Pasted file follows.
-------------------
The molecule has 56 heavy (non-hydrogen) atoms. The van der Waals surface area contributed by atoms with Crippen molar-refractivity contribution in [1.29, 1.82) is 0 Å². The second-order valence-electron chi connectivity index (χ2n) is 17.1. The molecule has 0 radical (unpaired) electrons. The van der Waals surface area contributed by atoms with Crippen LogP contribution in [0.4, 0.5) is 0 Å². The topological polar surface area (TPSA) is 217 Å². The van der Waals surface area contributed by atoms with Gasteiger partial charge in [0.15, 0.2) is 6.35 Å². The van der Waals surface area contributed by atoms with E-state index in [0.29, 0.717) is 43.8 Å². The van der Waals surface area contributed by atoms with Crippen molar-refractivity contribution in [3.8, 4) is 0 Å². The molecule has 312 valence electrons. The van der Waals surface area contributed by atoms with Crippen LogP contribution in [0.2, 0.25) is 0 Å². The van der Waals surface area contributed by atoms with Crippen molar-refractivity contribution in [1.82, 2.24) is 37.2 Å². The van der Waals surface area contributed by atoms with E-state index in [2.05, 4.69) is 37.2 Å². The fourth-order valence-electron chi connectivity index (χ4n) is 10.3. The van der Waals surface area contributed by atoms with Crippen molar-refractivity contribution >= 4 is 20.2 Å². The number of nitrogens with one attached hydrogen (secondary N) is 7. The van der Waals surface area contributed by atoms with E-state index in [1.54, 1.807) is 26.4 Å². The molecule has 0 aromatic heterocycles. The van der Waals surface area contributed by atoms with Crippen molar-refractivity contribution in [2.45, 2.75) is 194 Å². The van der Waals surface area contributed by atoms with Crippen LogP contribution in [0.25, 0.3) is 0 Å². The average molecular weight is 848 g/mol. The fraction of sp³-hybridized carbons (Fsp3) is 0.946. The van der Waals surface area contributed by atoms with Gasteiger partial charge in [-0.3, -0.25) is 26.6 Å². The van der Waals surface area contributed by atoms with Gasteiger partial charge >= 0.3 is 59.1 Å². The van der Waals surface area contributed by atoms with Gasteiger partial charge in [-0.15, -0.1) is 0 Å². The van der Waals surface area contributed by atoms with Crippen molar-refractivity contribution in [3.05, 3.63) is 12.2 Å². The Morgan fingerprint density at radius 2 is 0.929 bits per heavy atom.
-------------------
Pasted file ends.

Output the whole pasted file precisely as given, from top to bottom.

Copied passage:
The molecule has 56 heavy (non-hydrogen) atoms. The van der Waals surface area contributed by atoms with Crippen molar-refractivity contribution in [1.29, 1.82) is 0 Å². The second-order valence-electron chi connectivity index (χ2n) is 17.1. The molecule has 0 radical (unpaired) electrons. The van der Waals surface area contributed by atoms with Crippen LogP contribution in [0.4, 0.5) is 0 Å². The topological polar surface area (TPSA) is 217 Å². The van der Waals surface area contributed by atoms with Gasteiger partial charge in [0.15, 0.2) is 6.35 Å². The van der Waals surface area contributed by atoms with E-state index in [0.29, 0.717) is 43.8 Å². The van der Waals surface area contributed by atoms with Crippen molar-refractivity contribution in [3.8, 4) is 0 Å². The molecule has 312 valence electrons. The van der Waals surface area contributed by atoms with Crippen LogP contribution in [0.2, 0.25) is 0 Å². The van der Waals surface area contributed by atoms with Crippen molar-refractivity contribution in [1.82, 2.24) is 37.2 Å². The van der Waals surface area contributed by atoms with E-state index in [2.05, 4.69) is 37.2 Å². The fourth-order valence-electron chi connectivity index (χ4n) is 10.3. The van der Waals surface area contributed by atoms with Crippen molar-refractivity contribution >= 4 is 20.2 Å². The number of nitrogens with one attached hydrogen (secondary N) is 7. The van der Waals surface area contributed by atoms with E-state index in [1.54, 1.807) is 26.4 Å². The molecule has 0 aromatic heterocycles. The van der Waals surface area contributed by atoms with Crippen molar-refractivity contribution in [2.45, 2.75) is 194 Å². The van der Waals surface area contributed by atoms with Crippen LogP contribution in [0.25, 0.3) is 0 Å². The average molecular weight is 848 g/mol. The fraction of sp³-hybridized carbons (Fsp3) is 0.946. The van der Waals surface area contributed by atoms with Gasteiger partial charge in [-0.3, -0.25) is 26.6 Å². The van der Waals surface area contributed by atoms with Gasteiger partial charge >= 0.3 is 59.1 Å². The van der Waals surface area contributed by atoms with Gasteiger partial charge in [-0.15, -0.1) is 0 Å². The van der Waals surface area contributed by atoms with Crippen molar-refractivity contribution in [3.05, 3.63) is 12.2 Å². The Morgan fingerprint density at radius 2 is 0.929 bits per heavy atom.